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THE science which treats of human nature as diversified in appearances and conditions, among the various countries of the world, is eminently important both in its origin and tendency. It arises from an affectionate curiosity respecting our species, and prompts to enterprizes the most noble and beneficial. in this sublime feeling, Inan recognizes the dignity of his mittäre, and the means of consummating his greates; giory-for the most glorious actions are likewiso the most useful; and nothing contributes so materially to human happimess, as those enquiries and pursuits that extend the boundaries of knowledge, and thus unite the far separated inhabitants of the earth, by a reciprocal exchange of the blessings of different climates.
In the narratives of the adventurous voyager and the curious traveller, the reader finds novelty com
bined with information. He enters into their views with a relish proportioned to the dangers they have encountered, or the diligence and resolution they have displayed. He attends a Columbus, a Cook, a PARK, or a BRUCE, through their noble and hazardous enterprizes, and reaps the benefit of the acquisition and the pleasure of the description, without the danger and the toil. This study is also incomparably more fascinating than the extravagant fictions of certain novels, which are made the vehicle for spreading the contagion of erroneous sentiments and vicious principles. The perusal of Voy AGES AND TRAVELS may, therefore, be recommended to Youth with peculiar propriety, as the safest and most pleasant mode of expanding the mind and humanizing the heart.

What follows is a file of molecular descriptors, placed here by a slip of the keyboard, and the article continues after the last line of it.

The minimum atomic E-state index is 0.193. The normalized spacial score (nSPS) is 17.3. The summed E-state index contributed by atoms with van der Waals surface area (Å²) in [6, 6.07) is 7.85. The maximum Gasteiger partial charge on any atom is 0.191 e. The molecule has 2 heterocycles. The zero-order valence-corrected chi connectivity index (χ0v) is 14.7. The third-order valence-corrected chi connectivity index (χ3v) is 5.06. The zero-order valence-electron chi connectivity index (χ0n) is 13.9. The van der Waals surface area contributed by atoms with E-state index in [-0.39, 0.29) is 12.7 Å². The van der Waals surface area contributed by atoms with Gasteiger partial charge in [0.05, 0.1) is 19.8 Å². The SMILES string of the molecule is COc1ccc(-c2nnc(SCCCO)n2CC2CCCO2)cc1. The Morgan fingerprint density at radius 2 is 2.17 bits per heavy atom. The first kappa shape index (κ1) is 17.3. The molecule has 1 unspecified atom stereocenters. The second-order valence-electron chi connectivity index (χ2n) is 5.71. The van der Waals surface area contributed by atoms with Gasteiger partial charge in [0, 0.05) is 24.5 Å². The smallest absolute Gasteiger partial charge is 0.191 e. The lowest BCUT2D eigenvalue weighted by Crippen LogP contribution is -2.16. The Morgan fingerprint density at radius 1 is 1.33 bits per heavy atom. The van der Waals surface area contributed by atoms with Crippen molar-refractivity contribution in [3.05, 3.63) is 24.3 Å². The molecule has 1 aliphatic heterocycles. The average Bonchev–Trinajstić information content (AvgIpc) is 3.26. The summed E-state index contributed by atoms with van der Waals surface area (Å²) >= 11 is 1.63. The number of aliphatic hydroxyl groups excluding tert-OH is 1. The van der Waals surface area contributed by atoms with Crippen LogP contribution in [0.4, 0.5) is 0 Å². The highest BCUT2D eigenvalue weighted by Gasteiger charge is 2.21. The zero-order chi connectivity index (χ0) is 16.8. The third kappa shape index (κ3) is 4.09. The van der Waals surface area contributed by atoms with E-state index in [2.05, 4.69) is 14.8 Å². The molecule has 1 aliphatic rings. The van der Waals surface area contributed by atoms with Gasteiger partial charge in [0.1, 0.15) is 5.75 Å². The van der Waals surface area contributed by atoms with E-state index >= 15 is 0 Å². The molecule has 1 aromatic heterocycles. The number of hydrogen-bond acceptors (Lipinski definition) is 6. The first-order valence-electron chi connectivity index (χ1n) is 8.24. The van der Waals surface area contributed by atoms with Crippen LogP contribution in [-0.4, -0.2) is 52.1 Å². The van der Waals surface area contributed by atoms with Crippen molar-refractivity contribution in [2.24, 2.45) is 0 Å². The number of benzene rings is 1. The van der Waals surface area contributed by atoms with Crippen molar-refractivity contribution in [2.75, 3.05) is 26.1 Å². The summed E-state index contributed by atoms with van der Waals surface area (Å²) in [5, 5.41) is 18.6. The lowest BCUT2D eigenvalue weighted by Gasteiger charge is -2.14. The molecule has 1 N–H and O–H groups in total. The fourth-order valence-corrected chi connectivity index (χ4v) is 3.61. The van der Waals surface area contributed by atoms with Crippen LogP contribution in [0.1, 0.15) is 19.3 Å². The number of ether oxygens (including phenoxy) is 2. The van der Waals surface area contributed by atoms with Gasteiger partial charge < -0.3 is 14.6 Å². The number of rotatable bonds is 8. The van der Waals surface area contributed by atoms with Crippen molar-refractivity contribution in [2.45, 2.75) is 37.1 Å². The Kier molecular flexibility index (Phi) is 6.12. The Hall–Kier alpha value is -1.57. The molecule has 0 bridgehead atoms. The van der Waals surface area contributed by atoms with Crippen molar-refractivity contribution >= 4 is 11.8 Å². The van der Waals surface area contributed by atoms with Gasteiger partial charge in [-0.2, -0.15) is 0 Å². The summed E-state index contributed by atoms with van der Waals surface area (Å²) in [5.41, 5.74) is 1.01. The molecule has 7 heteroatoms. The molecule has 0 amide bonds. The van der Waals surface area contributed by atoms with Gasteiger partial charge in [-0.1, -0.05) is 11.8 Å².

Severaloiters of great celebrity have published splendid and völutilings collections of voyages and travels. But the exiēnē attending the purchase of these extensive works, and the dry, stale digressions with which they are frequently interlarded, render them unfit for general use; and indicate the propriety and utility of such a selection as might amuse without fatiguing, and convey the most requisite information at a price convenient even to the humblest class of society.
To accomplish this object, the Editor proposes to give a brief, connected, and lively account of
the most celebrated and interesting voyages, travels, shipwrecks, and adventures, arranged in such chronological and geographical order, as to mark ... the Progress of Discovery, and exhibit a complete DISPLAY of THE WORLD. He will also divest the original narratives as far as possible of technical phrases and cumbrous minutae, carefully preserving every circumstance that can entertain the fancy or enlarge the understanding; nor shall any allusion appear offensive to youthful innocence or female delicacy. This work may, therefore, be confidently prescribed to the Teachers of Youth, and the Heads of Families, as one of the best and most agreeable inmates they can possess.
The present time has been so eminently distinguished by a successful exhibition of the daring spirit of discovery, as to ensure a favourable reception to a collection like the following; as there can be no doubt, that the interest afforded by scientific expeditions, or important discoveries, is in a great measure proportioned to the nearness to our own times in which they are executed. It is indeed consolatory to reflect, that though the civilized world has long been engaged in wars, the most extensive and terrible ever recorded, yet the boundaries of science and the researches of knowledge have been extended with unparalleled success and rapidity.
The Engravings which embellish this interesting work, will, it is hoped, in point of execution, claim general approbation ; and the Maps, which are executed after the manner of Arrowsmith, will be found more beautiful and accurate than any that have appeared in similar publications. In short, no expence has been spared, nor shall any labour be avoided to render the work worthy the patron
age of the public.
Notes on the West Indies, by Dr. Pinckard - - 396